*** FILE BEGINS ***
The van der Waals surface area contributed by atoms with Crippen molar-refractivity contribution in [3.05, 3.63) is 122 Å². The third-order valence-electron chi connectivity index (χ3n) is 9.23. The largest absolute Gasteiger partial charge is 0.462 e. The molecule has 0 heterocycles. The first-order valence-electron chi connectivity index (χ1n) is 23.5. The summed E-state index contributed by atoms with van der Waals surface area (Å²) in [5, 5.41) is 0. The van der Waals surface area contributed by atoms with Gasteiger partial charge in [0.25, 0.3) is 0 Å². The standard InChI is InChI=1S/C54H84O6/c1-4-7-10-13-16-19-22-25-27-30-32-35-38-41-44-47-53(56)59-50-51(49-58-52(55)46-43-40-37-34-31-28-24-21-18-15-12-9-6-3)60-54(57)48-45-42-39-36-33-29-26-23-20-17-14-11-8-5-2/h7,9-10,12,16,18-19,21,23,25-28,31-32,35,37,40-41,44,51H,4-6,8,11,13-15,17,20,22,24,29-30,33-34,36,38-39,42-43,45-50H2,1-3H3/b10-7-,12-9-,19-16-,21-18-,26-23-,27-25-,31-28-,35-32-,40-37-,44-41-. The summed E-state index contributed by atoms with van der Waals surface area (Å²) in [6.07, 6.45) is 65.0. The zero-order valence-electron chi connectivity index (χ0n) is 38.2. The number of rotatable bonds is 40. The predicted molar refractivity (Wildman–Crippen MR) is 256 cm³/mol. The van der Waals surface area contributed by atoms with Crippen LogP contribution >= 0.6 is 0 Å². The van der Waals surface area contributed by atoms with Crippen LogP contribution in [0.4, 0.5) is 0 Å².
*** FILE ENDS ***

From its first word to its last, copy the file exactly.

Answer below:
The van der Waals surface area contributed by atoms with Crippen molar-refractivity contribution in [3.05, 3.63) is 122 Å². The third-order valence-electron chi connectivity index (χ3n) is 9.23. The largest absolute Gasteiger partial charge is 0.462 e. The molecule has 0 heterocycles. The first-order valence-electron chi connectivity index (χ1n) is 23.5. The summed E-state index contributed by atoms with van der Waals surface area (Å²) in [5, 5.41) is 0. The van der Waals surface area contributed by atoms with Gasteiger partial charge in [0.25, 0.3) is 0 Å². The standard InChI is InChI=1S/C54H84O6/c1-4-7-10-13-16-19-22-25-27-30-32-35-38-41-44-47-53(56)59-50-51(49-58-52(55)46-43-40-37-34-31-28-24-21-18-15-12-9-6-3)60-54(57)48-45-42-39-36-33-29-26-23-20-17-14-11-8-5-2/h7,9-10,12,16,18-19,21,23,25-28,31-32,35,37,40-41,44,51H,4-6,8,11,13-15,17,20,22,24,29-30,33-34,36,38-39,42-43,45-50H2,1-3H3/b10-7-,12-9-,19-16-,21-18-,26-23-,27-25-,31-28-,35-32-,40-37-,44-41-. The summed E-state index contributed by atoms with van der Waals surface area (Å²) in [6.07, 6.45) is 65.0. The zero-order valence-electron chi connectivity index (χ0n) is 38.2. The number of rotatable bonds is 40. The predicted molar refractivity (Wildman–Crippen MR) is 256 cm³/mol. The van der Waals surface area contributed by atoms with Crippen LogP contribution >= 0.6 is 0 Å². The van der Waals surface area contributed by atoms with Crippen LogP contribution in [0.4, 0.5) is 0 Å².